Miami Dolphins defensive coach excited defense got first round draft pick
The numbers aren’t just discouraging.
They’re downright ugly.
The Dolphins had the fourth-fewest sacks in the league last year, getting to the quarterback a measly 31 times.
Of those 31 sacks, 12 1/2 were recorded by Cameron Wake and Robert Quinn — who now play for the Tennessee Titans and the Dallas Cowboys, respectively.
Jerome Baker’s three sacks in 2018 makes him the Dolphins’ top returning pass rusher — and he’s a linebacker.
So the Dolphins must have fortified that weakness through free agency and the draft, right?
First-round pick Christian Wilkins is going to do a lot of things for the Dolphins on the defensive line. And the hope is he can create pressure up the middle as a rookie. But he is not an edge rusher.
And when Ziggy Ansah agreed to terms with the Seahawks overnight, the best remaining defensive end in free agency was off the board.
Yes, there’s still a chance the Dolphins sign Nick Perry — who played for Patrick Graham, Miami’s defensive coordinator, in 2018 — in the coming days, weeks and months.
But based on Graham’s comments Thursday, ahead of the team’s rookie minicamp, if the Dolphins don’t add anyone else, it’s no big deal.
“I’m a coach,” Graham said. “I feel like we got enough. I feel confident in our coaches to coach those guys to get things done, how we want to execute it, and I feel confident in our players understanding the concepts, understanding what we’re trying to get done and getting 11 guys on the same page. So I always feel there’s enough.”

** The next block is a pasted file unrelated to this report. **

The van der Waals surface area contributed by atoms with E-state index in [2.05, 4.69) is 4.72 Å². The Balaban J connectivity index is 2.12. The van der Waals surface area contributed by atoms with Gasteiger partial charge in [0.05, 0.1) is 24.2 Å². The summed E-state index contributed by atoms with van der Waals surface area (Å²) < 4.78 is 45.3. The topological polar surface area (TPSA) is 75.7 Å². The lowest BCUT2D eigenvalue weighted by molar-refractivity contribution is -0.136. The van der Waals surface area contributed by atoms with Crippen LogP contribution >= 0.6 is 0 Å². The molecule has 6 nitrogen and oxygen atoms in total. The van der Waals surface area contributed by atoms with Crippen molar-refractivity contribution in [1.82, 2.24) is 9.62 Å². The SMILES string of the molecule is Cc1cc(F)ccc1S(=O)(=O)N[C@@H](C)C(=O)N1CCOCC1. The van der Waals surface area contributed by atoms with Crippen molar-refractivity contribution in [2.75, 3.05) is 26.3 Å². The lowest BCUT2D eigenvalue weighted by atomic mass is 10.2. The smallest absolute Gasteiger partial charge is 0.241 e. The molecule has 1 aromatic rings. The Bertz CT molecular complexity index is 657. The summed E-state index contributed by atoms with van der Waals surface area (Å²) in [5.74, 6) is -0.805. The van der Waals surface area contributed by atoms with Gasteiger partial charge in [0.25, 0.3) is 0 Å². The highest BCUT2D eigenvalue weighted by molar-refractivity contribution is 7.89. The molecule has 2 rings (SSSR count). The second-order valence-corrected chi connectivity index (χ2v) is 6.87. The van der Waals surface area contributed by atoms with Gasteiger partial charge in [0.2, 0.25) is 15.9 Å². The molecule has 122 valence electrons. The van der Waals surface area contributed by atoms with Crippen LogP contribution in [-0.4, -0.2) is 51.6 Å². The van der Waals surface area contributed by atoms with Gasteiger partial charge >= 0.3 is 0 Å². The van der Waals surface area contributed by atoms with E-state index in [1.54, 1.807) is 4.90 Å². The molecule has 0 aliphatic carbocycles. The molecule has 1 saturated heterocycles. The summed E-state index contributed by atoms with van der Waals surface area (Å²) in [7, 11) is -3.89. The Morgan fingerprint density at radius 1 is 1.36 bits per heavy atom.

Full disclosure: Graham also said he would feel like he and his son alone could take on an 11-man team in park football, so take those words with a grain of salt.
But the fact that the Dolphins have not signed anyone in free agency to set the edge other than Tank Carradine suggests others in team headquarters share Graham’s bravado.
Plus, Graham and his boss, Brian Flores, know that the Dolphins don’t need a 15-sack all-pro to generate the necessary pressure on opposing quarterbacks.
Both came up through the Patriots coaching ranks, and New England has rarely had that type of star.
In past six seasons, a Patriots defender has ranked in the top 25 in sacks just twice. Chandler Jones tied for seventh with 11 1/2 in 2013 and ranked fifth in 2015 with 12 1/2.
And yet, New England collectively has ranked in the top half of the league in sacks in all but one of the past six seasons.
Expect a similar by-committee approach in Miami this fall.
“The pass rush is going to come from us game-planning it,” Graham said. “Just like anything we do on defense, we’re going to try to exploit the weaknesses of the offense.
“... The beauty of the pass rush, and I’ve always said this, it’s very fluid,” he continued. “Everything is very fluid. As you watch it and you try to get an understanding of it, you can take advantage of it in different ways, in different shapes, different forms, different people. It doesn’t always have to be the cookie-cutter idea people have of a 6-foot-5, 250-pound whatever, runs a 4.5. That doesn’t necessarily means that that’s going to automatically guarantee you pass rush success. To me, pass rush success is us game-planning it, the players executing it and us trying our best to affect the quarterback.”
Graham also echoed an argument used by the last coaching staff: That sack totals aren’t the best way to judge a defense. Rather, an effective pass rush affects the quarterback by clogging his throwing lanes and making him uncomfortable.
Graham added: “Some of our best pass-rush years I’ve coached, we didn’t have that many sacks. But I know the quarterback didn’t feel comfortable back there when we played.”
Still, it’s hard to see how the Dolphins will be consistently disruptive this year unless Charles Harris makes a huge leap forward. The Dolphins’ first-round pick in 2017 has just three sacks in his first two seasons. Harris played defensive end in Matt Burke’s Wide-9 defense, but is expected to see considerable snaps at outside linebacker in the 3-4.
“He’s a versatile player in our scheme I believe,” Graham said. “When you watch him, there’s a lot of traits that show up, whether it’s the speed, whether it’s the physicality that we cherish at those positions, whether it’s the edge or off the ball or inside. The different ways we plan on using people. He has a lot of the traits that we cherish for a defensive football player on the field.”